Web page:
That cover is a bit misleading. Stephanie Brown, introduced in Detective Comics in 1992 and slaughtered in Batman in 2004, died as Spoiler, one of three superhero identities she’s adopted during her time in the DCU:
Spoiler came first; the daughter of second-rate villian (and Justice League Antarctica member) Cluemaster, Brown donned a purple hood to “spoil” her father’s dastardly plans. She later developed a romance with the third Robin (Tim Drake), a friendship with the second Batgirl (Cassandra Cain), and post-partum depression after getting pregnant and giving her baby up for adoption (possibly).
Second came her brief and controversial career as the first female Robin (if you don’t count Carrie Kelley) which, in both the comics and from the mouths of their creators, was either a completely legitimate stint or a total sham designed by Bruce Wayne to lure a temporarily-resigned Tim Drake back to the Batcave. There’s this to consider:
So…yes? She was legit? But why no memorial in the Batcave?
There’s a well-lit glass-walled testament to the most unlikeable and murderous Robin (Jason Todd) but nothing for Stephanie Brown, whose death was significantly more noble and heroic than Jason’s. This became the main sticking point for people arguing about the validity of Stephanie’s career as Robin, and prime evidence for people who claimed her death was another example of Women in Refrigerators Syndrome.
Once again, DC had needlessly killed off a popular character for the sake of adding dramatic weight to a major crossover event (War Games). People whined about it for years – three years, to be exact, upon which DC finally rectified its mistake by introducing an unidentified young woman in a Spoiler costume in the pages of 2007’s Gotham Underground.
They teased the is-she-or-isn’t-she question for a few months, which got a tad confusing. According to Gotham Underground, Penguin was corralling street kids and giving them bits and pieces of superhero costumes he’d obtained, taking one young woman aside and very specifically giving her Spoiler’s old uniform:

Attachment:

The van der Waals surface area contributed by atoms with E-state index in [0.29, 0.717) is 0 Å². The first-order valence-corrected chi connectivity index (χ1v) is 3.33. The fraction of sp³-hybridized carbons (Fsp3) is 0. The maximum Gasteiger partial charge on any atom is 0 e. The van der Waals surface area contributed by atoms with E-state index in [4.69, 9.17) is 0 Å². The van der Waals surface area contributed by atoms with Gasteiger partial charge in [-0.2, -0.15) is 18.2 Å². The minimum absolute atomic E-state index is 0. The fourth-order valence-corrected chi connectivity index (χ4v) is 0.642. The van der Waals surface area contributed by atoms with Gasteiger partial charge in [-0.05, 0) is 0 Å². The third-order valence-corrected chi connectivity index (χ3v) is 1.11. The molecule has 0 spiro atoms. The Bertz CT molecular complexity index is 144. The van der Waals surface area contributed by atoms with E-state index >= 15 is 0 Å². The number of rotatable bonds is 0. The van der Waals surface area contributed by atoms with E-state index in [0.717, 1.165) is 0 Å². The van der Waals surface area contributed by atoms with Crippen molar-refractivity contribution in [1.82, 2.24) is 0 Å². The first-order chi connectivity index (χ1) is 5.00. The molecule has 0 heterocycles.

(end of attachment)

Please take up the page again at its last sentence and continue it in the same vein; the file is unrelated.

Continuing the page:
If this new Spoiler wasn’t Stephanie Brown, this scene would make sense. If it was Stephanie Brown, either Penguin’s intuition was spot-on or this was just the craziest coincidence of all time.
Turns out this mysterious new Spoiler was Stephanie Brown, who apparently had never died:
And then there’s this little tidbit:
It was intentional. DC knew what they were doing the whole time. And with that revelation, Bat-continuity shifted into presidential-campaign levels of bullshit revisionism.
So if Stephanie wasn’t really dead and Leslie Thompkins merely wanted her to get away from the tumult of Gotham’s streets, what is this:
So…instead of calmly explaining the situation, Leslie Thompkins grabs a gun and demands Batman kill her simply to hide the fact that she’s smuggled Stephanie Brown out of Gotham? Don’t forget to thank the Academy, Leslie! And Batman, the world’s greatest detective, has no idea Stephanie is lurking somewhere in or around this small, remote village? Whoops! And Stephanie has no problem with her mother thinking her only child is dead? Guess not! And Barbara Gordon can’t discern Stephanie’s corpse (particularly her face) from that of a dead junkie? D’oh!
From now on, instead of coming up with some convuluted explanation as to how a certain character has returned from beyond the grave (especially if it jaw-droppingly contradicts everything that’s come before), every DC writer should just write “Superboy punch” and be done with it. Here’s how Steph’s return should’ve gone: